Monday, January 25, 2021

30th Anniversary of My YA Book Group

Photo by Gail de Vos

In January 2021, one of my (four) book clubs celebrated our 30th anniversary. The group began in 1991, after a course at the University of Alberta on young adult literature inspired some participants to continue reading more. In 2001, I was grateful to have been accepted as a member. I had been enjoying YA on my own, but didn't know other adults with whom I could discuss these books.

To mark the occasion, book group members went through our accumulated list of 494 titles with the goal of selecting our favourite authors. We also agreed to defend our list by explaining our criteria. Here's what I came up with:

My top authors (in order, along with their books read by our group):

1.   A.S. King (Dig; Ask the Passengers)

2.   Shaun Tan (The Arrival)

3.   Margo Lanagan (Brides of Rollrock Island; Tender Morsels)

4.   Mildred Taylor* (All the Days Past, All the Days to Come; Roll of Thunder, Hear My Cry)

5.   Brian Selznick (Wonderstruck

6.   Laurie Halse Anderson (Shout; Speak (the graphic novel); Speak; The Impossible Knife of Memory; Catalyst)

7.   M.T. Anderson (Daughters of Ys; Landscape with Invisible Hand; Yvain; The Astonishing Life of Octavian Nothing; Feed)

8.   Neil Gaiman (The Ocean at the End of the Lane; The Sleeper and the Spindle; The Graveyard Book; Coraline; Stardust

9.   Franny Billingsley (Chime; The Folk Keeper)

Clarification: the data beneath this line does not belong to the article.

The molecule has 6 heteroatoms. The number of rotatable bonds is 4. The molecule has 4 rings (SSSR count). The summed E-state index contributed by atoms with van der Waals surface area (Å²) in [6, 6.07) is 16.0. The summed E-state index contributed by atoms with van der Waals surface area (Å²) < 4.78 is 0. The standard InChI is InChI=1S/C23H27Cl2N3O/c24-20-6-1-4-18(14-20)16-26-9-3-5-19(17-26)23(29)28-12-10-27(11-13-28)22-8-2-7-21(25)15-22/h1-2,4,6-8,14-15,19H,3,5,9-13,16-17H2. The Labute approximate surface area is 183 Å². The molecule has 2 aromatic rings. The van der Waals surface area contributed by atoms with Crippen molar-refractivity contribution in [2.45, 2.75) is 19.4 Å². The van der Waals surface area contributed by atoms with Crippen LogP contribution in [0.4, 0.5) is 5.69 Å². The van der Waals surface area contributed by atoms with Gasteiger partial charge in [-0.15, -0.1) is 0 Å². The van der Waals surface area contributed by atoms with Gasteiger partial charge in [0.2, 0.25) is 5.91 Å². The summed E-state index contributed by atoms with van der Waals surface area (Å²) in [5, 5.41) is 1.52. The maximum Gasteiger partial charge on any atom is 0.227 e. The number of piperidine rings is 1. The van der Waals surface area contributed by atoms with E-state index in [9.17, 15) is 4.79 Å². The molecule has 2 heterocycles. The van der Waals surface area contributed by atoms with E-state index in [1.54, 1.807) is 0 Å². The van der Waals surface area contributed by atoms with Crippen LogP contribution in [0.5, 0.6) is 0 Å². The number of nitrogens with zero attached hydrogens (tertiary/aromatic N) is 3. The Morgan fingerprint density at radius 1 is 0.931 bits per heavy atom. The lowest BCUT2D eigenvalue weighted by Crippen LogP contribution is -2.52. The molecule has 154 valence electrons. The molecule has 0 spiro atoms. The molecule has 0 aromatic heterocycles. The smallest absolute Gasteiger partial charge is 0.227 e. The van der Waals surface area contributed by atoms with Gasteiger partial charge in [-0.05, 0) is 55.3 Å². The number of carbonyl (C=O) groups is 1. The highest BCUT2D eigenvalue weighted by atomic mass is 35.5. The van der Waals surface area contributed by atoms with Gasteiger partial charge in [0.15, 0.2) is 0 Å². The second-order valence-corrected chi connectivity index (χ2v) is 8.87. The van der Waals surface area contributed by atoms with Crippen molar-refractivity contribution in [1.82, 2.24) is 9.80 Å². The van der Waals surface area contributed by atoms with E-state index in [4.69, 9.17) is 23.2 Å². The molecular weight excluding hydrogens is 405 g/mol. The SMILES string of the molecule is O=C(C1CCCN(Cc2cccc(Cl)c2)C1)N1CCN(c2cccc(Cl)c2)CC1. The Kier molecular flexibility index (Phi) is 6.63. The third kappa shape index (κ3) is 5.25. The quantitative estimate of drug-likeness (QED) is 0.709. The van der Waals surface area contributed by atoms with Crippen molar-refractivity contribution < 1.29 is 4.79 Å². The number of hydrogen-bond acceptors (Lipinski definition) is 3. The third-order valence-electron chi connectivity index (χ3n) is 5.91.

10. David Almond (My Name is Mina; A Song for Ella Grey; The Savage; Clay; The Fire Eaters; Kit's Wilderness; Skellig)

*Note: It was announced today that Mildred Taylor has been awarded the American Library Association's Children's Literature Legacy Award, which honours an author or illustrator whose books have made a substantial and lasting contribution to literature for children.

My criteria:

1.     I will be excited about any new work from this author. This is based on my abiding emotional response and admiration for the books on our 30-year list.

2.     I will happily reread this author's books. This correlates to the depth of the work, and being confident that I will find new layers of meaning to appreciate, as well as notice aspects of the writer's craft (allusion, foreshadowing and so forth) that I may have overlooked initially.

3.     I look for an element of surprise, by which I mean an element related to delight or discovery, as opposed to a surprise ending.

4.     I look for an original or distinctive voice, which is also related to my delight in an author's work. One thing I know about myself as a reader is that I'm always looking for innovation. I like to be challenged, and I want that effort to be rewarded with new insights into the breadth of human experience. I want to feel changed after reading a book.

5.     I look for believable characters whose actions make sense. I put myself into characters as I read them, and even if they are very different from me (they usually are!) I want to understand why they speak and act as they do. I need to feel like the author treats their characters with integrity. 

6.     I look for a believable setting (whether it's real or imagined). I make a sort of movie in my head as I read and the setting both grounds me in the action and provides atmospheric depth to my reading experience. (An example: Yahaira boards a plane and sits in a window seat in Acevedo's Clap When You Land. I picture her (embody her) sitting with the window on her left. Then the text has her turn to the person sitting to her left and I immediately shift my mental image to the other side of the plane, because I realize she must have the window on her right.)

Margaret Mackey, one of the original members, has offered to compile our lists and her preliminary report is that we have far more differences than similarities in our reading. I agree, and that's what makes our discussions so interesting.

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